Who's who of who has lived in Haslemere

What is so special about Haslemere? Well it has had a long associated history with some famous and not so famous people in history. Check out the who's who of who that have lived in Haslemere. 

Located in the Borough of Waverley in Surrey, Haslemere is a well-connected town and the most southerly in the county. Its history dates back to the 1200s (Haslemere got its name from hazel trees standing beside a lake or ‘mere’) and it has been a popular place to live ever since Victorian times. From the bustling local high street here to the beautiful nature that surrounds the town, there are many reasons why it continues to be in demand. It’s also a location that has attracted some interesting residents in years gone by – this is a brief who’s who of some of them.

 

  • George Eliot. Marian Evans – aka George Eliot – rented a home in Haslemere for a summer while renovations were being carried out on her London home. It was here, during that time, that she wrote much of what would later become the book Middlemarch. Before she left she said 'I did not imagine that I should ever be so fond of the place as I am now.’

  • Arthur Conan Doyle. If you’re a fan of the Sherlock Holmes stories then you’ll no doubt be interested to know that the creator of the books once lived in Haslemere. He occupied Grayswood Beeches for a while in the late 1800s.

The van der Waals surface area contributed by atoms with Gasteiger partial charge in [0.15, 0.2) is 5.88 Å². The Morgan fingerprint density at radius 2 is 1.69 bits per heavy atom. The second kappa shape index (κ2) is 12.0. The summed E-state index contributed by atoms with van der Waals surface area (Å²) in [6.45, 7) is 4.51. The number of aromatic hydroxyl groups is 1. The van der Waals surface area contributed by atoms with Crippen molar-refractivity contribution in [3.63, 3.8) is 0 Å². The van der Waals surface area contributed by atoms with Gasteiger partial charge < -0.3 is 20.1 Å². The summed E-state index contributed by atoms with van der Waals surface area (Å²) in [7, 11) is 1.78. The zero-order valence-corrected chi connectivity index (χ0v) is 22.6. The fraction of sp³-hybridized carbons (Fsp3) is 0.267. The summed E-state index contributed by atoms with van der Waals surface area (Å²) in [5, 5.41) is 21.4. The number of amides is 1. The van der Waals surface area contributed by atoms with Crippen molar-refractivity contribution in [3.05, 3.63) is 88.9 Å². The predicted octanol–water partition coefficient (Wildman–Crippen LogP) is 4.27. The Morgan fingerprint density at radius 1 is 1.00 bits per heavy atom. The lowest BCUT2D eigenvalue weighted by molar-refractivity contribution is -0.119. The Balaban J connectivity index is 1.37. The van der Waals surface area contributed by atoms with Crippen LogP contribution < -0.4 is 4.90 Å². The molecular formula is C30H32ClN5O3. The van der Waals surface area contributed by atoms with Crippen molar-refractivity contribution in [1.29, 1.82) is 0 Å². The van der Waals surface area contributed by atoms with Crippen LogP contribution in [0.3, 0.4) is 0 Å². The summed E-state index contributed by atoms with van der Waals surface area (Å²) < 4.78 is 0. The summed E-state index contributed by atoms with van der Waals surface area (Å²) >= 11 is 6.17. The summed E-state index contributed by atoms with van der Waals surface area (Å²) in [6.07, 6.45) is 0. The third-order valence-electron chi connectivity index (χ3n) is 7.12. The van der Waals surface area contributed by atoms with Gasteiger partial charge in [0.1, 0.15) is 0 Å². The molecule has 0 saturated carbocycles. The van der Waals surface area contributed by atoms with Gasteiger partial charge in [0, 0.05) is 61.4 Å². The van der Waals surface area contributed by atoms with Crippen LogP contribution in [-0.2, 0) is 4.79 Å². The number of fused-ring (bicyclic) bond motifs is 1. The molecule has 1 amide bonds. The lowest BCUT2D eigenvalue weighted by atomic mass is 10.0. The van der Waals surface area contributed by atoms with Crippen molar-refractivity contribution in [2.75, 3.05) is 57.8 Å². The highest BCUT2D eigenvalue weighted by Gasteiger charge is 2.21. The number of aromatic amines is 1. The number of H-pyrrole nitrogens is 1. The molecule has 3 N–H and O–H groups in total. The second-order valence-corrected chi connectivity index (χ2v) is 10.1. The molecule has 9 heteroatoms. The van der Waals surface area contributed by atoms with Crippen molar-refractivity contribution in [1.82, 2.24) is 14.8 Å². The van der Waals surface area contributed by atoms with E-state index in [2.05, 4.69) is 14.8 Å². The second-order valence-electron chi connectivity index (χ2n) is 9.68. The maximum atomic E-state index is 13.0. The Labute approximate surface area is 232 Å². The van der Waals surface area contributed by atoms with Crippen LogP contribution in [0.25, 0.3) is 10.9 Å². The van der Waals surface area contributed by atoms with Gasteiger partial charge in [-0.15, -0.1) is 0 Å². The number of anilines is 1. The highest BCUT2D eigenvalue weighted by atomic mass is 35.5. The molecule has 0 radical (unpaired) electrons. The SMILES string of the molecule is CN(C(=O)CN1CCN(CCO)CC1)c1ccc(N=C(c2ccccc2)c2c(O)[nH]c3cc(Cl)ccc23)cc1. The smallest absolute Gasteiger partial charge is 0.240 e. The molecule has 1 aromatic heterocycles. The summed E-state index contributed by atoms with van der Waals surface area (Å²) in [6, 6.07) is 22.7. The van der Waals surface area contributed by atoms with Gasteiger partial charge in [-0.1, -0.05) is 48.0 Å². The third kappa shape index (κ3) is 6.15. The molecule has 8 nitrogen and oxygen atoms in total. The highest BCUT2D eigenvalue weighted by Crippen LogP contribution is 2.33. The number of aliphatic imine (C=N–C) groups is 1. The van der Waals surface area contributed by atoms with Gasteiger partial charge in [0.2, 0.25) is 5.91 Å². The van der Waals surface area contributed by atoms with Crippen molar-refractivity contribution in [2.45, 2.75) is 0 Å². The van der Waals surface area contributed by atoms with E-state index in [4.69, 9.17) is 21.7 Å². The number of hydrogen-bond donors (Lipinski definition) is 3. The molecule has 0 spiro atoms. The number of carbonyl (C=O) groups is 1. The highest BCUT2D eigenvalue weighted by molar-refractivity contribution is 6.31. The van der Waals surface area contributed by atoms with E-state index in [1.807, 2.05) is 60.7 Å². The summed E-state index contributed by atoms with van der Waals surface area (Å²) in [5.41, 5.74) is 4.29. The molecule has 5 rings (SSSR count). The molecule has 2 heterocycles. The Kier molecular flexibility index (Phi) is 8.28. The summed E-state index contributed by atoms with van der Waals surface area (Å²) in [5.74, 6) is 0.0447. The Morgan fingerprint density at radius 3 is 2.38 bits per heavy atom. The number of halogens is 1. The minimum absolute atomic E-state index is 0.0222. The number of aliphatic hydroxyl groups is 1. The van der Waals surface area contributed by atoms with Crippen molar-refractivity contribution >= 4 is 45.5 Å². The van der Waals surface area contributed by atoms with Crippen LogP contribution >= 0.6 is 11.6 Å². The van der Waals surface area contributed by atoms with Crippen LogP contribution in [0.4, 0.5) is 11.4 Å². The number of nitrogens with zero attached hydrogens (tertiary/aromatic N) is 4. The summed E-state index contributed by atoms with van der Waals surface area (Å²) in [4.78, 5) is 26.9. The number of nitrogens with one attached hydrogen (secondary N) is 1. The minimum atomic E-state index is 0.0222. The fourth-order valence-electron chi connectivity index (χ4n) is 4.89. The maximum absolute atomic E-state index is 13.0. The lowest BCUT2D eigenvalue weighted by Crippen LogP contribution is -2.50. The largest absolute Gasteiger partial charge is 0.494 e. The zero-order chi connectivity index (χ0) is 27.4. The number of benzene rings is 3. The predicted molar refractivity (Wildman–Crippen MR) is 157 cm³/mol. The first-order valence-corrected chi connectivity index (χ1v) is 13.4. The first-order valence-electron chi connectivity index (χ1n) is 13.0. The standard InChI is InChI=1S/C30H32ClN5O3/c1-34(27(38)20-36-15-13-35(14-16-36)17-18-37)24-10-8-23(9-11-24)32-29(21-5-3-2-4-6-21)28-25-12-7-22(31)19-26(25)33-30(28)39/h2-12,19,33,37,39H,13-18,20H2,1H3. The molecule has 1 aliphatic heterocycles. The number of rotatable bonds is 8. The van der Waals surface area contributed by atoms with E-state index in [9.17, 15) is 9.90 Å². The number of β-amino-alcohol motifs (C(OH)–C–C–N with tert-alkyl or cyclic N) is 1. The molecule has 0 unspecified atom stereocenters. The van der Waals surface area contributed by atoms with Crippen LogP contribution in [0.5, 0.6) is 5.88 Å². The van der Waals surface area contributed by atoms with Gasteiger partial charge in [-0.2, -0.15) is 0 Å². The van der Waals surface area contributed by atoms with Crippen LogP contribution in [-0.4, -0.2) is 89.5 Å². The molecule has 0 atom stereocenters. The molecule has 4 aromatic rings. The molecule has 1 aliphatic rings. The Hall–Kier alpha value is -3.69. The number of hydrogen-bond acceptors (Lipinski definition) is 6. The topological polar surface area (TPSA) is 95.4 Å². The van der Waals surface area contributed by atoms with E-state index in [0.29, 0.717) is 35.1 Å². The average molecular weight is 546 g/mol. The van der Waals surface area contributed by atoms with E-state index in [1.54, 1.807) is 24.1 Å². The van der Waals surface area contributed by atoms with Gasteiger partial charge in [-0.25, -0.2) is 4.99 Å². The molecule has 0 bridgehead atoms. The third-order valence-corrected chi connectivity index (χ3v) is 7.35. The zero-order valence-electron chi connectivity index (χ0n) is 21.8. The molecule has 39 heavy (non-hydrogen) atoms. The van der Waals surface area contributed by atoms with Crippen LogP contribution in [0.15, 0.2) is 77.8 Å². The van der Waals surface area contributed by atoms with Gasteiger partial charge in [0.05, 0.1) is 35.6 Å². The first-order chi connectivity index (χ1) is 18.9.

• Alfred, Lord Tennyson. Another very famous wordsmith, Lord Tennyson had a much longer tenure in Haslemere. He was a resident here for a lot of his later years and even died in the town. Much of Tennyson’s time was spent walking in and around the area on the routes that still attract many people today.

  • John Tyndall. Haslemere was the retirement location for this very well known mountaineer and scientist. If you’re a fan then you can visit his grave, which is located at St Bartholomew’s parish church. We have Tyndall to thank for understanding the radiative properties of various greenhouse gases.

  • Sir Robert Hunter. One of Robert Hunters best known achievements was being a co-founder of the National Trust. His home was Meadfields Hanger, Haslemere and he too was buried at St Bartholomew’s parish church.

  • John Wornham Penfold. John Penfold was the inventor of the Penfold Pillar Boxes and also had a great deal of influence over Haslemere. He made extensive renovations to Penfolds house and the parish church of St Bartholomew's, and was also responsible for the first hospital in Haslemere, the hospital on Shepherds' Hill (now residential accommodation). His name was also given to the sidekick in the Danger Mouse cartoon series.

  • General James Oglethorpe. General Oglethorpe was responsible for the establishment of the Colony of Georgia in North America. When he was back in England he was the Member of Parliament for Haslemere for many years between 1722 and 1754.

 

Haslemere is a town that has a wide appeal to many different types of residents, from families through to professionals and creatives. Over the years it has attracted some internationally renowned individuals who have been proud to call this part of Surrey home.

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